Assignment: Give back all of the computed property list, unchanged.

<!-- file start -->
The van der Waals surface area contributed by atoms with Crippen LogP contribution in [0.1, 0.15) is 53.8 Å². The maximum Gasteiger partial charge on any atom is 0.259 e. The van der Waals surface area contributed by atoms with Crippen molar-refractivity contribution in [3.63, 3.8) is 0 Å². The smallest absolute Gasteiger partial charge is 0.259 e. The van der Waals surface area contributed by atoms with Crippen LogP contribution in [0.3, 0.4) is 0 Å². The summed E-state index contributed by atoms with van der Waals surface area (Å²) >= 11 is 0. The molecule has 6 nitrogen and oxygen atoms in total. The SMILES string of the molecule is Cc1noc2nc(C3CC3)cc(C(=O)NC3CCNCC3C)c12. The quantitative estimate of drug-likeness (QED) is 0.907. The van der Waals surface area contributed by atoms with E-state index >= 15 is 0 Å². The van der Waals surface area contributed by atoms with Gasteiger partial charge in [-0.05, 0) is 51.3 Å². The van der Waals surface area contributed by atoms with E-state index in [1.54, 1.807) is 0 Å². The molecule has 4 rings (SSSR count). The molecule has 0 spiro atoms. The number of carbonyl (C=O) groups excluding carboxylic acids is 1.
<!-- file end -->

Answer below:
The van der Waals surface area contributed by atoms with Crippen LogP contribution in [0.1, 0.15) is 53.8 Å². The maximum Gasteiger partial charge on any atom is 0.259 e. The van der Waals surface area contributed by atoms with Crippen molar-refractivity contribution in [3.63, 3.8) is 0 Å². The smallest absolute Gasteiger partial charge is 0.259 e. The van der Waals surface area contributed by atoms with Crippen LogP contribution in [0.3, 0.4) is 0 Å². The summed E-state index contributed by atoms with van der Waals surface area (Å²) >= 11 is 0. The molecule has 6 nitrogen and oxygen atoms in total. The SMILES string of the molecule is Cc1noc2nc(C3CC3)cc(C(=O)NC3CCNCC3C)c12. The quantitative estimate of drug-likeness (QED) is 0.907. The van der Waals surface area contributed by atoms with E-state index >= 15 is 0 Å². The van der Waals surface area contributed by atoms with Gasteiger partial charge in [-0.05, 0) is 51.3 Å². The van der Waals surface area contributed by atoms with E-state index in [1.54, 1.807) is 0 Å². The molecule has 4 rings (SSSR count). The molecule has 0 spiro atoms. The number of carbonyl (C=O) groups excluding carboxylic acids is 1.